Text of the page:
It’s May, which is skin cancer awareness month, so you’ve probably heard a lot about preventing skin cancer by using sunscreen everyday. But hopefully you’re also hearing about preventing skin cancer by getting regular exams to discover skin cancer early - when it’s just a pre-cancer - which is the time at which its easiest to cure.
But what exactly are pre-cancers?
Simply put: A pre-cancer is an abnormal spot that's not yet dangerous but probably will become a skin cancer if not removed.
But let’s now discuss the three types of skin cancers and their pre-cancerous forms.
The first type of skin cancer is a Basal Cell Cancer, which actually doesn’t have a pre-cancerous form. Luckily, it’s also the least dangerous type of skin cancer because it doesn’t travel to other parts of your body.
The second type of skin cancer is Squamous Cell Carcinoma and its pre-cancerous form is called an actinic keratosis. Let me explain this name.
Actinic just means related to sunlight. Keratosis means thickening of the upper “keratin” layer of the skin.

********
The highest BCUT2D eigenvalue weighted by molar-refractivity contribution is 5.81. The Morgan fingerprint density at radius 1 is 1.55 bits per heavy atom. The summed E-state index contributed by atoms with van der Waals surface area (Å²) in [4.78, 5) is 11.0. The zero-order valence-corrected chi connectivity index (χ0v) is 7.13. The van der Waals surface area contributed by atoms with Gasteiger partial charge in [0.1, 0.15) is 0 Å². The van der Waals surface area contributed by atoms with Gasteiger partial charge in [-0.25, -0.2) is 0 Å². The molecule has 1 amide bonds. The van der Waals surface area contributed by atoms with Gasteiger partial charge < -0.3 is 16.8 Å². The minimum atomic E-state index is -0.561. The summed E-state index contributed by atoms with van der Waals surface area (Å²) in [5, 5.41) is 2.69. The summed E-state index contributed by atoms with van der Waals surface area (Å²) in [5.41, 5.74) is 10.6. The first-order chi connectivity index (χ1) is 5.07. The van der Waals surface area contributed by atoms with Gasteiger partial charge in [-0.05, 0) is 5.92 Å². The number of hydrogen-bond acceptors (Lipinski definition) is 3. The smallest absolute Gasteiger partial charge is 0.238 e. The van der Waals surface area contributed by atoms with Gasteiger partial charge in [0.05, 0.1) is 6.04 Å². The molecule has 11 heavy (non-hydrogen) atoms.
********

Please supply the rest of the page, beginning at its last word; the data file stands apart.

So an Actinic Keratosis is a pre-cancerous sun induced thickening of the upper layer of skin. Given enough time, an actinic keratosis usually becomes a squamous cancer. It’s usually small, less than ½ inch, pale pink, and sometimes with little red dots, flaky and can even feel sandpapery.
The third skin cancer is Melanoma and its pre-cancerous form is a Dysplastic Nevus. Dysplastic means irregular growing, and nevus is a technical term for moles and birthmarks… so a Dysplastic Nevus is an irregular growing and looking mole. They’re tan to brown, but sometimes almost black and usually have irregular borders. They can be match-head size or even up to ½ inch.
So both Actinic Keratoses and Dysplastic Nevi are pre-cancers that can become skin cancers. They both can be identified early by your Dermatologist if you get regular skin exams. And they can also be removed to prevent you from getting an actual skin cancer.
Now THAT’S a great form of preventative medicine.